SAMUEL (I Samuel 7:1-15)
The ark proved a menace to the Philistines who had defeated Israel, so they returned it. While it remained at Kiriath Jearim, “the people of Israel mourned and sought after the Lord” (2). Samuel said, “’If you are returning to the Lord with all your hearts, then rid yourselves of the foreign gods and the Ashtoreths and commit yourselves to the Lord and serve him only, and he will deliver you out of the hand of the Philistines.’ So the Israelites put away their Baals and Ashtoreths, and served the Lord only” (3,4). His pattern fits the whole book of Judges. Sadly, none of them passed the baton to another judge to sustain the revival: “When the judge died, the people returned to ways more corrupt than those of their fathers” (Judges 2:19). Even Samuel, the greatest of all judges, did not raise up godly children to follow him. Good leader in Israel—poor leader at home.
ELIJAH (I Kings 17, 18)
Ahab “did more evil in the eyes of the Lord than any of those before him” (I Kings 16:30). His marriage to Jezebel brought in Baal worship and he built a temple for Baal in Samaria. Elijah challenged Ahab to a fire contest—and won! That was followed by the slaying of 450 prophets of Baal and maybe 400 prophets of Asherah, all of whom ate at Jezebel’s table. She didn’t like Elijah messing with her mealtimes and put out a contract on his life. Elijah had the momentum for an ongoing move of God, but missed the moment and went south. He could have prevailed over Ahab and Jezebel had he stayed put and led Israel. However, he was the only prophet who raised up a mentor to take his place. Success over the long haul requires succession, and Elisha, who asked for a double portion of Elijah’s spirit, did twice as many miracles as his father in the faith. Good going, Elijah!
ASA (2 Chronicles 14-16)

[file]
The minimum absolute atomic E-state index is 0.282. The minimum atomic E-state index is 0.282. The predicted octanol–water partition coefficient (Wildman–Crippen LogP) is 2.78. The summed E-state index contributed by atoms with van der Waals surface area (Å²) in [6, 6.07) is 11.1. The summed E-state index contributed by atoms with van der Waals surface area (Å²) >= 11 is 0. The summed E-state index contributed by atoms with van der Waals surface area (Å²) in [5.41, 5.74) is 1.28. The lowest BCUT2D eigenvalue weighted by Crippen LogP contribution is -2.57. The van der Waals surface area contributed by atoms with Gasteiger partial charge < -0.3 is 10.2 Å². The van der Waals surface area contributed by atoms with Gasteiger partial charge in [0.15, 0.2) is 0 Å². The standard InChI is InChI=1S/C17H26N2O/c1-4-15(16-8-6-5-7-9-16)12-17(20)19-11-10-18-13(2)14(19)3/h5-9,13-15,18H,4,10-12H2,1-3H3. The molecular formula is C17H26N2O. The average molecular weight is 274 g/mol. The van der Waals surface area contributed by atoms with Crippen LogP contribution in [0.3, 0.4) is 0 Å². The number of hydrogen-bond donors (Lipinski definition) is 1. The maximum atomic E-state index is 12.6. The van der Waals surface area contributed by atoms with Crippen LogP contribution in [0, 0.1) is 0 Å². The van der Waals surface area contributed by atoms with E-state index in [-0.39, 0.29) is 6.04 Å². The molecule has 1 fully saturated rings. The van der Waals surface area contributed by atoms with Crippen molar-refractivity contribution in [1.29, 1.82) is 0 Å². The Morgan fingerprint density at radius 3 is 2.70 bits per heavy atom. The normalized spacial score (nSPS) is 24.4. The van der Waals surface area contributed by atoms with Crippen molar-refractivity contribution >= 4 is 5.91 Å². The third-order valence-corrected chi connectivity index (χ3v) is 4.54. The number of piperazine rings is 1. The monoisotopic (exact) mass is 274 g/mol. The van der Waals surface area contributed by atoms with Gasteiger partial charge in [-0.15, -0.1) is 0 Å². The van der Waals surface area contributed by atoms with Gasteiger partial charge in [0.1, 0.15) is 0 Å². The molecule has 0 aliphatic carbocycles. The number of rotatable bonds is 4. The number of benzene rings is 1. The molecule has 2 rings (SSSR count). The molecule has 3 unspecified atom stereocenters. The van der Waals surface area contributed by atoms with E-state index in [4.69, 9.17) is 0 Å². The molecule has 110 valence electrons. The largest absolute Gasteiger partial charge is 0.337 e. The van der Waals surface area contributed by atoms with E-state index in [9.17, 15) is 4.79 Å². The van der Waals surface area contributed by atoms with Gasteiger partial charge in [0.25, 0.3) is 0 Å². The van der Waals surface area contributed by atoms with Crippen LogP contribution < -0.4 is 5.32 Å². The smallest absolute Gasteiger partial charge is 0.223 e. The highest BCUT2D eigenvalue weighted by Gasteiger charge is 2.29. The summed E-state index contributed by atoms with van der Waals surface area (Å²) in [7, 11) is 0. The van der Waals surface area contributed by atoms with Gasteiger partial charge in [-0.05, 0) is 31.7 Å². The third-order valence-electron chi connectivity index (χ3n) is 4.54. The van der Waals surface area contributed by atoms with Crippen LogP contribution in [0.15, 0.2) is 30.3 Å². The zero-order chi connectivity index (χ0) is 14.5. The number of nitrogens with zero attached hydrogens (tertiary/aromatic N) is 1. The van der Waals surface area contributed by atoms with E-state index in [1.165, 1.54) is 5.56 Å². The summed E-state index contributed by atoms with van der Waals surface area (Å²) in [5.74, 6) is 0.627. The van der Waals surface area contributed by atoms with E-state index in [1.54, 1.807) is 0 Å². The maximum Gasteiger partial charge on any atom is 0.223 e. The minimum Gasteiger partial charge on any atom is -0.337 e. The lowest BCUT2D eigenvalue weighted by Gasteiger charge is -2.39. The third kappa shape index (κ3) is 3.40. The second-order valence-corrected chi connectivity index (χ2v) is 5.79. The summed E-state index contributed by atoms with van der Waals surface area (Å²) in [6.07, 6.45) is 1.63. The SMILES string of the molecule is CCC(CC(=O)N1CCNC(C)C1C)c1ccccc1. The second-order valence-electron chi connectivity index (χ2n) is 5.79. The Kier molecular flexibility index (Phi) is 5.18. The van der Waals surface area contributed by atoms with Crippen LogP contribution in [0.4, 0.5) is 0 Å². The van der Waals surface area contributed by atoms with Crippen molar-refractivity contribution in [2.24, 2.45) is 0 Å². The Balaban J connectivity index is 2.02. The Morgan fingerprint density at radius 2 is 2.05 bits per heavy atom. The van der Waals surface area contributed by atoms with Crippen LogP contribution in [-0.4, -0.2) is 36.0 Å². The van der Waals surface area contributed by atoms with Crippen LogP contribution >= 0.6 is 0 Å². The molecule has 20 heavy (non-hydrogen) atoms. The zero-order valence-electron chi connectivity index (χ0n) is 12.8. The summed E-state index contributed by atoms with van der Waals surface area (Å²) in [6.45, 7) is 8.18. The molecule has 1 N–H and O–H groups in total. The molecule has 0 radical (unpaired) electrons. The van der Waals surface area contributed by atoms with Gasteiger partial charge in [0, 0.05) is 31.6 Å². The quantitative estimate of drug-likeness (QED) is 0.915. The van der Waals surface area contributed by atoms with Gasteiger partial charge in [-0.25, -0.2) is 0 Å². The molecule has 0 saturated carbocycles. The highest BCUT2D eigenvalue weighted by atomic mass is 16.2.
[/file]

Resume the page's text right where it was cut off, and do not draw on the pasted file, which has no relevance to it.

“Asa did what was good and right in the eyes of the Lord his God. He removed the foreign altars and the high places, smashed the sacred stones and cut down the Asherah poles. He commanded Judah to seek the Lord, the God of their fathers, and to obey his laws and commands (14:2,3). Asa deposed his grandmother because she made an Asherah pole, and the nation had 35 years of peace. The king of Israel went to war against Judah in the 36th year. Asa foolishly made a treaty with Ben-Hadad rather than consult the Lord. When he contracted a disease, he sought the help of doctors but not the Lord. He had 35 good years but finished poorly. His son, Jehoshaphat, likewise started strong, finished poorly.
HEZEKIAH (2 Chronicles 29-32)
Hezekiah reformed the temple practices and reinstated the Levites. Hezekiah invited the nation to come together in Jerusalem for the Passover. And “a very large crowd of people assembled in Jerusalem to celebrate the Feast of Unleavened Bread” (30:13). But Hezekiah made two terrible mistakes: he showed envoys from Babylon all his treasures, which brought judgment on his descendants, and he was a better king than a father, and his son Manasseh “rebuilt the high places his father Hezekiah had destroyed” (2 Kings 21:3). Terrible passing of the baton.
JOSIAH (2 Chronicles 34-35)
Young Josiah likewise celebrated the Passover (35:18). He brought revival when the book of the Law was found, bringing repentance and new commitment. He also made two great errors. He foolishly went to battle against the king of Egypt and was fatally wounded. And he did not raise up righteous sons like he was.
For revival to turn into vival, it requires a strong passing of the baton, from leader to leader. Call committees typically stall this process, and momentum is often lost. Better to mentor a replacement and pass the baton, so that momentum accelerates, as it did from Moses to Joshua, Elijah to Elisha, and most remarkably, from Jesus to the apostles! Let us learn from their successes through succession, which sustains revival!